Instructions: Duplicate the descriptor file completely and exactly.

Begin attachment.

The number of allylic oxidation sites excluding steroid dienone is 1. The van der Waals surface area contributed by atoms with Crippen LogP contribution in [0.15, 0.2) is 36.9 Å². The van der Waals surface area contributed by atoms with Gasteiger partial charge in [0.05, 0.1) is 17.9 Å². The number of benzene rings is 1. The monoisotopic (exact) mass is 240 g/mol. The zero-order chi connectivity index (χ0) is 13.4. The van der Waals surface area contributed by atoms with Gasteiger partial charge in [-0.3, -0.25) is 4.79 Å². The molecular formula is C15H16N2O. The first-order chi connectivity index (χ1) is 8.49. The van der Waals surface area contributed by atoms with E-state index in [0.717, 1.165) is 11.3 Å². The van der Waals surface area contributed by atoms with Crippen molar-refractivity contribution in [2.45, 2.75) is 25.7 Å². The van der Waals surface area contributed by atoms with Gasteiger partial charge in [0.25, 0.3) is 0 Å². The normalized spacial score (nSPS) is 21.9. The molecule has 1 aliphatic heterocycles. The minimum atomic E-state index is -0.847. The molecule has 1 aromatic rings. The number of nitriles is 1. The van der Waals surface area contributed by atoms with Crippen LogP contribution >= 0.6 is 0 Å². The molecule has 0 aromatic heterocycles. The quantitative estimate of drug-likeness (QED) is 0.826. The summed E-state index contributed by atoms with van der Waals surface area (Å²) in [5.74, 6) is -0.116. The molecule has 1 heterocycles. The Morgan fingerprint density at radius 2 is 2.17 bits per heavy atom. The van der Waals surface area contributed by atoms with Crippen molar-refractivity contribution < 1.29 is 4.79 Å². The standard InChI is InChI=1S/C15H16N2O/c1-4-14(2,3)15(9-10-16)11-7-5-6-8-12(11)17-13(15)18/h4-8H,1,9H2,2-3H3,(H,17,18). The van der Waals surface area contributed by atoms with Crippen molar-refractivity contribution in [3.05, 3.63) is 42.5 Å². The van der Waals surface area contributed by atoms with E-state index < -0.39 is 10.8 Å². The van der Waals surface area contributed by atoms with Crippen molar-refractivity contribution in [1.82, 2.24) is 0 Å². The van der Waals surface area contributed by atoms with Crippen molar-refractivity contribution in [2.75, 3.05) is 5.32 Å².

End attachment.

The number of allylic oxidation sites excluding steroid dienone is 1. The van der Waals surface area contributed by atoms with Crippen LogP contribution in [0.15, 0.2) is 36.9 Å². The van der Waals surface area contributed by atoms with Gasteiger partial charge in [0.05, 0.1) is 17.9 Å². The number of benzene rings is 1. The monoisotopic (exact) mass is 240 g/mol. The zero-order chi connectivity index (χ0) is 13.4. The van der Waals surface area contributed by atoms with Gasteiger partial charge in [-0.3, -0.25) is 4.79 Å². The molecular formula is C15H16N2O. The first-order chi connectivity index (χ1) is 8.49. The van der Waals surface area contributed by atoms with E-state index in [0.717, 1.165) is 11.3 Å². The van der Waals surface area contributed by atoms with Crippen molar-refractivity contribution in [2.45, 2.75) is 25.7 Å². The van der Waals surface area contributed by atoms with Gasteiger partial charge in [0.25, 0.3) is 0 Å². The normalized spacial score (nSPS) is 21.9. The molecule has 1 aliphatic heterocycles. The minimum atomic E-state index is -0.847. The molecule has 1 aromatic rings. The number of nitriles is 1. The van der Waals surface area contributed by atoms with Crippen LogP contribution >= 0.6 is 0 Å². The molecule has 0 aromatic heterocycles. The quantitative estimate of drug-likeness (QED) is 0.826. The summed E-state index contributed by atoms with van der Waals surface area (Å²) in [5.74, 6) is -0.116. The molecule has 1 heterocycles. The Morgan fingerprint density at radius 2 is 2.17 bits per heavy atom. The van der Waals surface area contributed by atoms with Crippen molar-refractivity contribution < 1.29 is 4.79 Å². The standard InChI is InChI=1S/C15H16N2O/c1-4-14(2,3)15(9-10-16)11-7-5-6-8-12(11)17-13(15)18/h4-8H,1,9H2,2-3H3,(H,17,18). The van der Waals surface area contributed by atoms with Crippen molar-refractivity contribution in [3.05, 3.63) is 42.5 Å². The van der Waals surface area contributed by atoms with E-state index < -0.39 is 10.8 Å². The van der Waals surface area contributed by atoms with Crippen molar-refractivity contribution in [1.82, 2.24) is 0 Å². The van der Waals surface area contributed by atoms with Crippen molar-refractivity contribution in [2.75, 3.05) is 5.32 Å².